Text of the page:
Yesterday evening tenants, activists, experts and councillors from across Bristol met to discuss solutions to the city’s housing crisis at the first of a series of ‘Big Housing Conversations’.
Photos: Dean Ayotte
In the grandeur of City Hall, over 80 people discussed Bristol’s ongoing housing crisis. Topics touched on included poor standards in the private rented sector, the rise in homelessness, issues faced by disabled tenants, and how social housing could be increased through alternative approaches such as housing co-operatives and community land trusts.
Speaking at the event organised by community union ACORN Bristol, Councillor Paul Smith, Cabinet Member for Homes, told attendees about the scale of the challenge facing the city:
“We don’t need to say there is a housing crisis in Bristol – we all know it, we can see it every day. Council housing has had to cut back on repairs, building and services and truly affordable housing is being built pitifully slowly. We have a system that says that social housing is something we shouldn’t have.”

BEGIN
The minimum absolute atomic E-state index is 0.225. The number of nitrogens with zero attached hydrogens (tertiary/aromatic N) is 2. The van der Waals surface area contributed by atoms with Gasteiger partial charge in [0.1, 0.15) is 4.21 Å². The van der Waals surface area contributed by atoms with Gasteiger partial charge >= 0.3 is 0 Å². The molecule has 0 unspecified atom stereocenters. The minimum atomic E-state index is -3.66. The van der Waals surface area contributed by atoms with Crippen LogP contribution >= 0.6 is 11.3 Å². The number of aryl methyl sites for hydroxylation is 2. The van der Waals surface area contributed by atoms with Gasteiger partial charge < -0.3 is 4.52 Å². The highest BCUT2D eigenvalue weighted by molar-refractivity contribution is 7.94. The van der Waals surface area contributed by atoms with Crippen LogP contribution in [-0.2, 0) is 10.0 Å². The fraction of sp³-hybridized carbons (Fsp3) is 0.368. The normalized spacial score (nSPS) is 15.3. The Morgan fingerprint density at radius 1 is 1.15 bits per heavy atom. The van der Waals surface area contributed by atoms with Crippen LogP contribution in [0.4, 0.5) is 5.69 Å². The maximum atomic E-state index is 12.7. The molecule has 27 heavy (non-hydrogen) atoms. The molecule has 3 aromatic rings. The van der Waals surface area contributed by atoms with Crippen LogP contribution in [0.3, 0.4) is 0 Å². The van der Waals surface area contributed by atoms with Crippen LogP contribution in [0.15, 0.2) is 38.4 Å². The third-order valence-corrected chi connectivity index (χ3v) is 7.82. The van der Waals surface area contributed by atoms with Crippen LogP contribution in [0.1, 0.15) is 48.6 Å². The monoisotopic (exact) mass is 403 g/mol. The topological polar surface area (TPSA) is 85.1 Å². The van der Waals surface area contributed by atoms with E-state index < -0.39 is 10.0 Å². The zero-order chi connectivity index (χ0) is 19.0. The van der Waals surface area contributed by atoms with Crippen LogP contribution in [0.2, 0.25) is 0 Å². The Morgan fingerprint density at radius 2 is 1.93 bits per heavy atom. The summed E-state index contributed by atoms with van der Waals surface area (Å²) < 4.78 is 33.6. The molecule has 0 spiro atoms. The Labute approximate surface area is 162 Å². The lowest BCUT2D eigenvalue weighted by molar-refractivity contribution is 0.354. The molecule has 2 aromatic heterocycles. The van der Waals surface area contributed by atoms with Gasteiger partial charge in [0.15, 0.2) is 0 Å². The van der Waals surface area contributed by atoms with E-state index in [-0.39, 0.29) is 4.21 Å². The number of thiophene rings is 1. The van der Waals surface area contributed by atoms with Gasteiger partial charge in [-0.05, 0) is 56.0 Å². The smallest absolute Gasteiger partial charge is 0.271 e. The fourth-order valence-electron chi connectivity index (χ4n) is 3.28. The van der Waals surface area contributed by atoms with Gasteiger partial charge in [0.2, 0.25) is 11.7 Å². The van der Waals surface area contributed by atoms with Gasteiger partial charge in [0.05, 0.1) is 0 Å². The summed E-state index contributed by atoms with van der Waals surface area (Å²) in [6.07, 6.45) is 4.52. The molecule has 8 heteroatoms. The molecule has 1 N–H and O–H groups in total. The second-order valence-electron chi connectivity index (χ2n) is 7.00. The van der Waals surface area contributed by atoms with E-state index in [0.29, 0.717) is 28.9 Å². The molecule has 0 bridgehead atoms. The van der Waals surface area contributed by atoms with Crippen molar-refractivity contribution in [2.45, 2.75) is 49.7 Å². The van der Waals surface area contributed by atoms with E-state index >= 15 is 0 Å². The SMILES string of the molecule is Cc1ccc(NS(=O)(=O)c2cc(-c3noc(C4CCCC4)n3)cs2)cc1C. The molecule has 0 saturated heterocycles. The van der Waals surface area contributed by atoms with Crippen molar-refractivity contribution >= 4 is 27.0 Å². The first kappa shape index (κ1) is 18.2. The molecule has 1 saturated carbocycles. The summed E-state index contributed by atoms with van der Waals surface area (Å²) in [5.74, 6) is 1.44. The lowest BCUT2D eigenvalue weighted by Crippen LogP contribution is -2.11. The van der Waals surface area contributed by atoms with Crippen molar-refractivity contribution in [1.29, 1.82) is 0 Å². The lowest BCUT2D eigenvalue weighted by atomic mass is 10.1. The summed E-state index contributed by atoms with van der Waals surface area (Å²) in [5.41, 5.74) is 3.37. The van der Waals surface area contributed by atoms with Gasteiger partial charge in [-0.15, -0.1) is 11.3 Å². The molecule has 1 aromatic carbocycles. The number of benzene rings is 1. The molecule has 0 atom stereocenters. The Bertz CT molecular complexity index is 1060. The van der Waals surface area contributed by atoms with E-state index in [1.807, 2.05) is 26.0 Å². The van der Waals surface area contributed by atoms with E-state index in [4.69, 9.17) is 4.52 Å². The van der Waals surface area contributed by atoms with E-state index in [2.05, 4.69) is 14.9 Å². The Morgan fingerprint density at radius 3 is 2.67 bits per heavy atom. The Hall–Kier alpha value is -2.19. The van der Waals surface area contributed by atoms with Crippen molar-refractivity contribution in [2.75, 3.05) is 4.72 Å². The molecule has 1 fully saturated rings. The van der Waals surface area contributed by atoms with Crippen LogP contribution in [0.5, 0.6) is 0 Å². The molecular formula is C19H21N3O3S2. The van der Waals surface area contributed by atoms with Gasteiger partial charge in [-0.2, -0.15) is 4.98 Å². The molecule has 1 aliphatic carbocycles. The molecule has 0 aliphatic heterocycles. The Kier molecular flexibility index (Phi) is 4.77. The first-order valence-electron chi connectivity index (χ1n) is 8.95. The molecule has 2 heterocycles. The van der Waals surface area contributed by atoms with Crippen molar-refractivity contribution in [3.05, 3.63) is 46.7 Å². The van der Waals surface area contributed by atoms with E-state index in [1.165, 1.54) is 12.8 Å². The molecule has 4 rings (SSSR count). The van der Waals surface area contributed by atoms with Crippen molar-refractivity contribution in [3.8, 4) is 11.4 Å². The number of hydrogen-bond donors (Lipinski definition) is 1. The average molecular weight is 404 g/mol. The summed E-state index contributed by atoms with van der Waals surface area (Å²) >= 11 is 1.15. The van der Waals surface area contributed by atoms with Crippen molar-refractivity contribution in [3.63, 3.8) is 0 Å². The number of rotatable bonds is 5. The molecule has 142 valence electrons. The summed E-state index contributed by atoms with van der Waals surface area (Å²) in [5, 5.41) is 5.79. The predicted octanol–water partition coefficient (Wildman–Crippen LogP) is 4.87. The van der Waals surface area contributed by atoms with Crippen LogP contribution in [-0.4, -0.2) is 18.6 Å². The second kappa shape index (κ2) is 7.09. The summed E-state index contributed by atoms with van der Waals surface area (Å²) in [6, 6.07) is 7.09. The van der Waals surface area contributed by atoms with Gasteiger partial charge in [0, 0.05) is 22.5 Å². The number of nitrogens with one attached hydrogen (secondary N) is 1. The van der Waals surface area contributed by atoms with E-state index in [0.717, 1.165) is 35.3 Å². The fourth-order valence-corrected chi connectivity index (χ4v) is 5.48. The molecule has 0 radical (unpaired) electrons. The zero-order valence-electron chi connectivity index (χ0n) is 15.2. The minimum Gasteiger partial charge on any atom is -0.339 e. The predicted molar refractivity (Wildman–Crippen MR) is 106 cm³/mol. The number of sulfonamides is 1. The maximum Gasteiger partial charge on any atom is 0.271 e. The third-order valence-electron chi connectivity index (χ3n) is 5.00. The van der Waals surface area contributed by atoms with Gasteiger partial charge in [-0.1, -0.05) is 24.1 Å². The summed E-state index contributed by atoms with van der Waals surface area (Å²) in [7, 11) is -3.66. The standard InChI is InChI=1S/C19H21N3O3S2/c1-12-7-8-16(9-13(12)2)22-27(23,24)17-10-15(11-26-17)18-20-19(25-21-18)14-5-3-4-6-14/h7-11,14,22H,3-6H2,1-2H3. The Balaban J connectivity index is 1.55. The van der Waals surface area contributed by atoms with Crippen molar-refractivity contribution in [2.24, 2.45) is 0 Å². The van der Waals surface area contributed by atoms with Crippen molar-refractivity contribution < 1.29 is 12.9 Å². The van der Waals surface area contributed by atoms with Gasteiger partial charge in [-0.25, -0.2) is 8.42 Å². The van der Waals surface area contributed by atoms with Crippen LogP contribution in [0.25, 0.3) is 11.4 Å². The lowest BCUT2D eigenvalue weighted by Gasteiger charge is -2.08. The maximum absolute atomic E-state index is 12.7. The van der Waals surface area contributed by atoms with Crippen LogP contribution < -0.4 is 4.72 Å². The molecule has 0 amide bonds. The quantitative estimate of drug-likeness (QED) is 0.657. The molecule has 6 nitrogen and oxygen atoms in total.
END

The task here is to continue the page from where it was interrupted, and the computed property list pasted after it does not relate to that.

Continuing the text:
Smith also told the audience that the council planned to formally announce plans for 60 new council properties in the coming weeks, and that four sites around the city formerly up for sale to private buyers are to be developed by Housing Associations for affordable and social housing. Smith also acknowledged the current rate for redevelopment was not enough to solve the crisis. Existing council properties previously scheduled for private have also been designated for use by charitable organisations as emergency accommodation.
Discussions amongst the different groups were lively, and many attendees offered challenges and solutions on the city’s housing strategy. Activists from Bristol Zero Tolerance highlighted the importance of housing for women escaping violent partners, and representatives from the University student unions told the audience of the poor housing conditions in the private rented sector.
At the end of the session Mayor Marvin Rees signed and formally introduced ACORN’s Ethical Lettings Charter, intended to set the housing standard for Bristol and replace of the current West of England Standard.
Tom Renhard, ACORN member and tenant, told the Cable:
“It’s really good to see the work being done in partnership with the council and our grassroots community led organisation. We are going to build on the work started today and will ensure these meetings don’t become just another talking shop and actually make change happen.”
The next ‘Big Housing Conversation’ is due to take place in 4 months.